The history of the “May to September” effect on the swiss franc
And this is the way history repeats during the weak US months May to September on the other side of the Atlantic:
Between March and June 2009, the SNB managed to maintain the 1.50 EUR/CHF “line in sand” only thanks to intensive FX intervention.
Same picture in May 2010: Strong demand for the Swiss Franc, even multiplied by the first Greek crisis. The EUR/CHF fell to 1.40. When the SNB had abandoned the FX interventions the Swiss Franc even reached parity with the dollar and EUR/CHF 1.30 in September 2010.
After the typical US rebound in Q4/2010, the Swissie soared again. Like regularly it reached a first peak in the May 2011 up to a EUR/CHF 1.22 and a USD/CHF of 0.83. Then the increase of the Swiss currency even accelerated to reach EUR/CHF of 1.0076 and USD/CHF 0.71 in August 2011.
The SNB knows this “May to September” effect and timed the epic introduction the EUR/CHF floor of 1.20 slightly before the yearly rebound of the US economy and not in the months of July and August 2011, when the franc was hovering between 1.00 and 1.15.
Similarly, the central bank used the positive US months between October 2011 and April 2012 to cut its heavily overloaded balance sheet by around 17% of the currency reserves and sold
The SNB must sell some reserves until May 2013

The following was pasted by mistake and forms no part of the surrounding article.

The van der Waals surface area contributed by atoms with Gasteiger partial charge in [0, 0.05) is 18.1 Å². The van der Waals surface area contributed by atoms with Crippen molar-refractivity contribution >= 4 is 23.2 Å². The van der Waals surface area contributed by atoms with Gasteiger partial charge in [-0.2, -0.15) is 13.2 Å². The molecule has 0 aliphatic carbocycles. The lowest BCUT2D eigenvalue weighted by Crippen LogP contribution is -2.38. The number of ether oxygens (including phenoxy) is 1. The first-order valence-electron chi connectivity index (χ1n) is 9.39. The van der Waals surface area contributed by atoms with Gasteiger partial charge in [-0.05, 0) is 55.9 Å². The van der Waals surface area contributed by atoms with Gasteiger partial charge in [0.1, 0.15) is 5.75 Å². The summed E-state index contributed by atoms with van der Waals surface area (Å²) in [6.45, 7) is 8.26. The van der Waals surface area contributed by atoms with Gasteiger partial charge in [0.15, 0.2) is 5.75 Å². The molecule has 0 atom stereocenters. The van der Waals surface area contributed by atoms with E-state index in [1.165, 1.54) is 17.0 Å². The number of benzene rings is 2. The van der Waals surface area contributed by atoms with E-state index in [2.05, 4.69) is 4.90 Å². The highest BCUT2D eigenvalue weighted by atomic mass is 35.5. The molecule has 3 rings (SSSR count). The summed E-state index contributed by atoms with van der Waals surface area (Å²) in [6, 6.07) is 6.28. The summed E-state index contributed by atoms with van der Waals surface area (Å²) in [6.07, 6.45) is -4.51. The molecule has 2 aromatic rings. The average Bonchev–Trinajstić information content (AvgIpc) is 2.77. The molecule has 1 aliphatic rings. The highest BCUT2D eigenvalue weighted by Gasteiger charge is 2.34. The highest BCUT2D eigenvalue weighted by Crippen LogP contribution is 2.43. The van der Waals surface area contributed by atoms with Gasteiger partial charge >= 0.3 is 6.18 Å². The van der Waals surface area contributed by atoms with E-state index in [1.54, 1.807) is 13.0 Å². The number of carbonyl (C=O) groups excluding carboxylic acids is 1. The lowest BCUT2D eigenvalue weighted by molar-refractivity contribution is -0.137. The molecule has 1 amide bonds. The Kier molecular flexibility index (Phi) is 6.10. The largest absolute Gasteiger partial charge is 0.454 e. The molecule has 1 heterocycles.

The big money supply will move Swiss real estate prices upwards and cause Swiss inflation to rise. More about Swiss inflation here.
Sterilization was easily possible: During the sterilizations between 2010 and 2011, investors were keen on the close to zero yielding SNB bills, as Dewet Moser of the SNB proudly explained. But he did not mention that these measures were accompanied with big SNB losses and a depreciation of the EUR/CHF from 1.40 to 1.20.
Given that the Swiss have structural advantages like a high level of human capital especially after the Swiss/EU bilateral agreements, high availability of capital and low taxes, the franc must appreciate with the time. This is reflected in the interest rate parity. We judge that in the very long-term the franc must rise by at least 1% per year against the euro zone with its higher inflation rates. We call this 1% the “required yield”.
We computed a yield of 0.49% for SNB investments for Q3/2012 based on coupon and dividend payments. As we all know, government bond yields have arrived at the “zero border”. This 0.49% is far under the required yield of 1% and pushes central banks, similarly as insurances, into risky investments,. The SNB increased equity holdings to 12% despite the slowing global growth. Higher reserves can push the obtained yield even further down, because higher yielding older investments (e.g. U.S. treasuries bought in 2007) are replaced with lower yielding ones (e.g. treasuries bought in 2012).
Visto en: http://snbchf.com/2013/01/sell-in-may-c ... n-october/